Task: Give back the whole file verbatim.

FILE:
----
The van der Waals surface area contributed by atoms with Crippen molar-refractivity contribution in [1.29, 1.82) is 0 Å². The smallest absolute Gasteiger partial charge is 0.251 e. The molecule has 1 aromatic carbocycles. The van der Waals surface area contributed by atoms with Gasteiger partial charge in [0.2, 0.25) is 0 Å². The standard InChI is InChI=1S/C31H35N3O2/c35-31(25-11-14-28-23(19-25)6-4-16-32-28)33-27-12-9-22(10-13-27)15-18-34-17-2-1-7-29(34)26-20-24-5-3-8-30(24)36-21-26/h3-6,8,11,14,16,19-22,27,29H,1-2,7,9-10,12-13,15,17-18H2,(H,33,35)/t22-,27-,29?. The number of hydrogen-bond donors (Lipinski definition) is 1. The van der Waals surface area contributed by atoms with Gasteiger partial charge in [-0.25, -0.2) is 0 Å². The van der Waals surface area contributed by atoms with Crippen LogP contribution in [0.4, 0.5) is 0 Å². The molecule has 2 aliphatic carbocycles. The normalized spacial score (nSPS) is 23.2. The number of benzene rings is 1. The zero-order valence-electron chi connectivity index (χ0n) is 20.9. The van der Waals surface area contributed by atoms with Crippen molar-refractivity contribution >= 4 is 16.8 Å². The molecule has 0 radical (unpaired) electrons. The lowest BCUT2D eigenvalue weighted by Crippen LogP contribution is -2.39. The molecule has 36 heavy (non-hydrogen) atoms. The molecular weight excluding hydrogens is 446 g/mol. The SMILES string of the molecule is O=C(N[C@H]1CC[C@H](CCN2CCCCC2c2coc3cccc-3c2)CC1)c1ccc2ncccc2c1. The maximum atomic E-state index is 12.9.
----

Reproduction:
The van der Waals surface area contributed by atoms with Crippen molar-refractivity contribution in [1.29, 1.82) is 0 Å². The smallest absolute Gasteiger partial charge is 0.251 e. The molecule has 1 aromatic carbocycles. The van der Waals surface area contributed by atoms with Gasteiger partial charge in [0.2, 0.25) is 0 Å². The standard InChI is InChI=1S/C31H35N3O2/c35-31(25-11-14-28-23(19-25)6-4-16-32-28)33-27-12-9-22(10-13-27)15-18-34-17-2-1-7-29(34)26-20-24-5-3-8-30(24)36-21-26/h3-6,8,11,14,16,19-22,27,29H,1-2,7,9-10,12-13,15,17-18H2,(H,33,35)/t22-,27-,29?. The number of hydrogen-bond donors (Lipinski definition) is 1. The van der Waals surface area contributed by atoms with Gasteiger partial charge in [-0.25, -0.2) is 0 Å². The van der Waals surface area contributed by atoms with Crippen LogP contribution in [0.4, 0.5) is 0 Å². The molecule has 2 aliphatic carbocycles. The normalized spacial score (nSPS) is 23.2. The number of benzene rings is 1. The zero-order valence-electron chi connectivity index (χ0n) is 20.9. The van der Waals surface area contributed by atoms with Crippen molar-refractivity contribution >= 4 is 16.8 Å². The molecule has 0 radical (unpaired) electrons. The lowest BCUT2D eigenvalue weighted by Crippen LogP contribution is -2.39. The molecule has 36 heavy (non-hydrogen) atoms. The molecular weight excluding hydrogens is 446 g/mol. The SMILES string of the molecule is O=C(N[C@H]1CC[C@H](CCN2CCCCC2c2coc3cccc-3c2)CC1)c1ccc2ncccc2c1. The maximum atomic E-state index is 12.9.